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Opinion: How the Grace Tame non-smile ‘incident’ made me think of my view of gender bias

Natasha ColliverGeraldton Guardian
Prime Minister Scott Morrison and 2021 Australian of the Year Grace Tame at The Lodge in Canberra.
Camera IconPrime Minister Scott Morrison and 2021 Australian of the Year Grace Tame at The Lodge in Canberra. Credit: Mick Tsikas/AAPIMAGE

Grace Tame didn’t smile at the Prime Minister and this caused national outrage.

How this one omission of a social norm polarised the nation really made me rethink how I viewed gender bias.

Sure, as a woman in a leadership position, and for that case, just a woman, I have experienced gender bias, both conscious and unconscious.

It manifests in many ways — the struggle to be heard, to be taken seriously, and to feel as valued as my male counterparts.

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But the Grace Tame “incident of national significance” made me think that how we as women are conditioned by social norms and how this has set women up to fail.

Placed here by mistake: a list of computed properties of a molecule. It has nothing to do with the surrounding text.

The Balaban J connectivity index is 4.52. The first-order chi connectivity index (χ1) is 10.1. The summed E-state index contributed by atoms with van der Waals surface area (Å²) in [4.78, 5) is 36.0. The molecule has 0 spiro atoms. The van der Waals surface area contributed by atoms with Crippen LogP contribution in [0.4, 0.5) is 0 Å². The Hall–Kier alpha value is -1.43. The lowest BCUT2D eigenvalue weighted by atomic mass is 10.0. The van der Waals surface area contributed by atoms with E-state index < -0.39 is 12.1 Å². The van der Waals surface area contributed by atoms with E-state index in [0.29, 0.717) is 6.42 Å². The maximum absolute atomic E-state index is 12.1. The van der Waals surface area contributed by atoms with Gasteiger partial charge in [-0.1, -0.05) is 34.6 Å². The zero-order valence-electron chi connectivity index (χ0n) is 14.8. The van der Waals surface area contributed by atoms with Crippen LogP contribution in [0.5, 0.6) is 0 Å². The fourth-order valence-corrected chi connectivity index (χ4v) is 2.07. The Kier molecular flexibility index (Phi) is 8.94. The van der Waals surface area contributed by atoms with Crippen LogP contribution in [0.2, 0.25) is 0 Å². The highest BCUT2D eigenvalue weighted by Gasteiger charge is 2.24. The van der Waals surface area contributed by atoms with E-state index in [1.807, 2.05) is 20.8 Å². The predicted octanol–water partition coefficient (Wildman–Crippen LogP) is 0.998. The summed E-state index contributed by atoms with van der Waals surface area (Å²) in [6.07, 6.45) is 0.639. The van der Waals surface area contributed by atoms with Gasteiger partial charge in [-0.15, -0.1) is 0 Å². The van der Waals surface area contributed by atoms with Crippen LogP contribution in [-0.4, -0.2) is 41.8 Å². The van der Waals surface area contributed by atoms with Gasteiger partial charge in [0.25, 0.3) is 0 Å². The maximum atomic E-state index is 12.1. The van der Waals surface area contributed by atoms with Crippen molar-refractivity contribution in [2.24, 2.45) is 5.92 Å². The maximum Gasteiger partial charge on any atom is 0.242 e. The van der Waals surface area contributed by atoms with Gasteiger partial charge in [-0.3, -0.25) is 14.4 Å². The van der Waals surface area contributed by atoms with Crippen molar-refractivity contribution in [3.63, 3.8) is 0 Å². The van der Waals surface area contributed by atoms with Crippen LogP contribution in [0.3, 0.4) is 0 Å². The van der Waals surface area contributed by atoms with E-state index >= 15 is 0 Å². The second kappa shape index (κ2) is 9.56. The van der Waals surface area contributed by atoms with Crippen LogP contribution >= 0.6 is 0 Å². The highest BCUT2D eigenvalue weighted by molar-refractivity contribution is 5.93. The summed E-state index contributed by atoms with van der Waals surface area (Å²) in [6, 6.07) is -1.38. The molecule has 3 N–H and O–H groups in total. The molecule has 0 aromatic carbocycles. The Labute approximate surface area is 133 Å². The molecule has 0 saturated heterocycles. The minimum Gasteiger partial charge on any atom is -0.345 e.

Perfectly articulated by SMH columnist Kerry Sackville’s article ‘At 50, I finally figured out what Grace Tame knows in her 20s,’ (SMH, January 28, 2022), Sackville said the following:

“As a young woman I was socialised to be nice to men, regardless of how they treated me. Keep smiling. Be polite. Don’t make a scene. Be mindful of their ego! If a man is rude, you swallow it down. If a man is weird or creepy, you keep your distance. If a man is abusive, you scrutinise your own behaviour before you blame him for his.”

This is so bloody true! As women we are generationally conditioned to be the peacemaker at all costs. And the cost is almost always ours. It transcends into our professional life, and I have thought about the many lost opportunities because I have been socialised to be nice to men, because I have worried more about how I make them feel, than the issue at hand.

Indeed, as I write this, I am thinking about the 101 ways I want to apologise for what I have just written to the many wonderfully supportive men in my life. But this time, and maybe from now on, I am not going to.

Happy International Women’s Day!

Natasha Colliver is a City of Greater Geraldton councillor

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